The 7th Fokus FUSECO Forum, 2016, brought together international technology experts to present and debate about the latests developments. The Forum welcomed 32 nations in Berlin, Germany and split into two days of activities.
The first day consisted of Tutorials and Workshops about Access Technologies, Core and Service Platforms and Industrial Applications; and, the second day consisted of Conferences about Drivers for 5G.
Many are still wondering what 5G is, saying 5G is an evolution of the 4G or what operators will use in 2020. This is a question that ICCLab projects like MCN, T-NOVA and SESAME are contributing to. In brief, at the forum it was said that 5G is an end-to-end ecosystem that connects:
- Services we have today in a better way
- Things and people: sensors, cars, airplanes, etc.
- Markets that were not addressed before
Up until now, there have been changes in networking paradigms: networks can be programmed, network functions are implemented in software on top of common hardware, and NFV/SDN platforms act as end-to-end middleware between heterogeneous infrastructure for compute, storage and generic network function virtualisations (NFVs). This approach is essentially one taken up by NFV, inspired by cloud computing (primarily IaaS, in this case).
With this, use cases show up that require interoperability between a different set of devices with critical and low latency communications, require networks that have to be customised to satisfy the use cases’ needs and so challenges arise on how to integrate multiple network technologies and ensure compatibility across them. Moreover, 5G networks have to cover:
- Operator wide functionality
- QoS insurance
- Mobility Support with zero packet loss handover support
- Reliability for a massive number of IoT connections
Given that software networks depend on the infrastructure, one must not forget:
- Any component may fail at any moment
- Resources are unreliable with a higher delay
- Network characteristics are different
- Granularity of components varies
- In multi-domain, multi-service deployments there are many administrators
- Parallelism/Elasticity costs
- The network is heterogeneous
These aspects are considerations that we know well in considering the design of cloud native applications. Among other things, the forum talks mentioned the importance of new radio technology for IoT, called Narrow Bands NB-IoT, which would support non-IP data paths for short messages and the diversification of subscribers. Second, Identities in 5G was highlighted, where the complexity lies in a subscription manager for all types of devices. Third, key issues related to the NextGen Core Network (NGN), which is currently in a technical of high level requirements, have been identified. These include high session management, support for network slicing (multi-tenant virtual networks), charging, a security framework.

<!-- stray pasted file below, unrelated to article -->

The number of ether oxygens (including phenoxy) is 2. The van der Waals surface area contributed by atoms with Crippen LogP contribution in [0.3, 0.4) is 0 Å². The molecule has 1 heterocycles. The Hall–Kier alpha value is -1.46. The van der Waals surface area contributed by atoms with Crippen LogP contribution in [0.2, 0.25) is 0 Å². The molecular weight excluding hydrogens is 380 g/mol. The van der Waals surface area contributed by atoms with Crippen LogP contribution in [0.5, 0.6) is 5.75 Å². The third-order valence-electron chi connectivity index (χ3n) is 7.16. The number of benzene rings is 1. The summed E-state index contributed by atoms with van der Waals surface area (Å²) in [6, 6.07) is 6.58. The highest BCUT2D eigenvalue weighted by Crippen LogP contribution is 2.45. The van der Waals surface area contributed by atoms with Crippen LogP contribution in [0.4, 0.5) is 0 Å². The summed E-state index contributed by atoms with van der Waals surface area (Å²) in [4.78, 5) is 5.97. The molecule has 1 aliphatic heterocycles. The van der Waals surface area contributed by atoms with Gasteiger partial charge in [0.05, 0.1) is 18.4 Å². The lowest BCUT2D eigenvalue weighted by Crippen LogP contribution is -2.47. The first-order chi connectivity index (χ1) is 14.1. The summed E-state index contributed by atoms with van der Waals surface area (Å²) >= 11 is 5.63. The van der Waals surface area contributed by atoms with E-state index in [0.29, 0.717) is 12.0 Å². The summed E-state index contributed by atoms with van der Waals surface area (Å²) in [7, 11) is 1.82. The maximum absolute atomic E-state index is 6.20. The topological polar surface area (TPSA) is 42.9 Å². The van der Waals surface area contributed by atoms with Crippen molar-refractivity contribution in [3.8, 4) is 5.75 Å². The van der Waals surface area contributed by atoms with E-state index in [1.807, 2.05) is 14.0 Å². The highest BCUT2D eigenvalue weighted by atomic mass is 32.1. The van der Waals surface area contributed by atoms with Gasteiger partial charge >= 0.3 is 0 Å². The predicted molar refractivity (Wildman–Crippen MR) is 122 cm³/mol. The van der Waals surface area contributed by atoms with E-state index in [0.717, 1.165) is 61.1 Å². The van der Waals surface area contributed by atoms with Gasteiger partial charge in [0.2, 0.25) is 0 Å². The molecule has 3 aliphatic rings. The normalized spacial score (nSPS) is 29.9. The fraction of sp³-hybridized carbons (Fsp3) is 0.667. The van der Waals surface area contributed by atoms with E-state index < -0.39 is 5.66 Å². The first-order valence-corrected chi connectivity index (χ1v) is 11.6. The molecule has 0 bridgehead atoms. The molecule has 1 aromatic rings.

With orchestration engines for the slices infrastructure, the software network architecture offers new degrees of flexibility with:
- Network slices: flexible compute, storage and memory network containers.
- Flexible location: placed at the edge or centralized
- Flexible Backhaul: intermittent, large delay, etc.
Nevertheless, there is a wide variety of devices that connect to the network and have different policies. To solve the categorisation problem, given a deployed slice with function policies, Machine Learning (ML) is used to learn the infrastructure and can help differentiate policies and categorise these devices. This is much more engineering than what is used in the Telco world. Only issue is that for ML large enough training data is required, and for that the network needs to fail a lot. When it comes to the Network Topology topic, it can be created forcing a set of tunnels and router nodes or with service function chaining (SFC; netfloc). Experts on 5G expect massive M2M connections when the system goes to other markets and so if more SIM cards are to be sold there has to be:
- Dynamic Identity Management
- Dynamic connectivity policies
- Differentiated connectivity across locations
Moreover, 5G current main use cases include automotive and Industry. Industrial communications expect ultra low delay (both in-site backhaul and cross-site communication) and interference-tolerant radio technologies, with easy to configure and maintainable infrastructure. These conditions final purpose should be to deliver easy adaptation when changing the production floor environment and processes and avoid stagnation of the production line.
What we know for sure about 5G? First, there will be a new network generation up to 2020. Second, a joined, concentrated effort for standarisation across solution providers has to exist. Third, 5G will be software dominated (NFVs will support the infrastructure) and trials with companies are the way to go forward with current 5G business cases. Finally, whereas a new RAN will appear, LTE and WLAN are here to stay.
Stay tuned for updates on the second day of the FUSECO Forum!